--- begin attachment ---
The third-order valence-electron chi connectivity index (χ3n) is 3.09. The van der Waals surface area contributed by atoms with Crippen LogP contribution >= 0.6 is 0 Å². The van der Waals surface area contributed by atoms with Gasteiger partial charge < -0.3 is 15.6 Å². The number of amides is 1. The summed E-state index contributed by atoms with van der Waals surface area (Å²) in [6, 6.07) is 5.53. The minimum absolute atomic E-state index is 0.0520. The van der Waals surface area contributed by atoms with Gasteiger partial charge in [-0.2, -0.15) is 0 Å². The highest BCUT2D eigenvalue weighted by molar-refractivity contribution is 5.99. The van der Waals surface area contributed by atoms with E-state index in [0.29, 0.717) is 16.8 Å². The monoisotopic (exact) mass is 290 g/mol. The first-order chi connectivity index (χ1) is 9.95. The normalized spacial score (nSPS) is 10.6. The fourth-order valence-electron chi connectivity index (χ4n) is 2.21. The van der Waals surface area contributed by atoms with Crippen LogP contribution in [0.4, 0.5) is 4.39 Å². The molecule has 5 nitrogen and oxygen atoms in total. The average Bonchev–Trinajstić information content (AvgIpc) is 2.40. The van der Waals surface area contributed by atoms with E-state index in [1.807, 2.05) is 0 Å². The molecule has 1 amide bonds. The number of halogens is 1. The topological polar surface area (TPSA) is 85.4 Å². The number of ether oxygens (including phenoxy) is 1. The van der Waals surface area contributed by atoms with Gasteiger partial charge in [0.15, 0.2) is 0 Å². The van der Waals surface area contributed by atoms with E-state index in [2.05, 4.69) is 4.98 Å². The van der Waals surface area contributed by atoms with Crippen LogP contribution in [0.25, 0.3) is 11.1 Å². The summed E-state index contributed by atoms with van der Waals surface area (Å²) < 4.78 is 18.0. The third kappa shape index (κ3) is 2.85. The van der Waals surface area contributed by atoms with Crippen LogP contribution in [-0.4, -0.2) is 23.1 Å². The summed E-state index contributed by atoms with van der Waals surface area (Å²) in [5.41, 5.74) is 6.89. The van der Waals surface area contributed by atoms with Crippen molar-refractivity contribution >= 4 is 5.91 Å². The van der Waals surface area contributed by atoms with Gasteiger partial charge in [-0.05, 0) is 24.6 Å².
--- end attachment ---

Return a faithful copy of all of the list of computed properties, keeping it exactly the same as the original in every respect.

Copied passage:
The third-order valence-electron chi connectivity index (χ3n) is 3.09. The van der Waals surface area contributed by atoms with Crippen LogP contribution >= 0.6 is 0 Å². The van der Waals surface area contributed by atoms with Gasteiger partial charge < -0.3 is 15.6 Å². The number of amides is 1. The summed E-state index contributed by atoms with van der Waals surface area (Å²) in [6, 6.07) is 5.53. The minimum absolute atomic E-state index is 0.0520. The van der Waals surface area contributed by atoms with Gasteiger partial charge in [-0.2, -0.15) is 0 Å². The highest BCUT2D eigenvalue weighted by molar-refractivity contribution is 5.99. The van der Waals surface area contributed by atoms with E-state index in [0.29, 0.717) is 16.8 Å². The monoisotopic (exact) mass is 290 g/mol. The first-order chi connectivity index (χ1) is 9.95. The normalized spacial score (nSPS) is 10.6. The fourth-order valence-electron chi connectivity index (χ4n) is 2.21. The van der Waals surface area contributed by atoms with Crippen LogP contribution in [0.4, 0.5) is 4.39 Å². The molecule has 5 nitrogen and oxygen atoms in total. The average Bonchev–Trinajstić information content (AvgIpc) is 2.40. The van der Waals surface area contributed by atoms with E-state index in [1.807, 2.05) is 0 Å². The molecule has 1 amide bonds. The number of halogens is 1. The topological polar surface area (TPSA) is 85.4 Å². The number of ether oxygens (including phenoxy) is 1. The van der Waals surface area contributed by atoms with Gasteiger partial charge in [0.15, 0.2) is 0 Å². The van der Waals surface area contributed by atoms with E-state index in [2.05, 4.69) is 4.98 Å². The van der Waals surface area contributed by atoms with Crippen LogP contribution in [0.25, 0.3) is 11.1 Å². The summed E-state index contributed by atoms with van der Waals surface area (Å²) < 4.78 is 18.0. The third kappa shape index (κ3) is 2.85. The van der Waals surface area contributed by atoms with Crippen LogP contribution in [-0.4, -0.2) is 23.1 Å². The summed E-state index contributed by atoms with van der Waals surface area (Å²) in [5.41, 5.74) is 6.89. The van der Waals surface area contributed by atoms with Crippen molar-refractivity contribution >= 4 is 5.91 Å². The van der Waals surface area contributed by atoms with Gasteiger partial charge in [-0.05, 0) is 24.6 Å².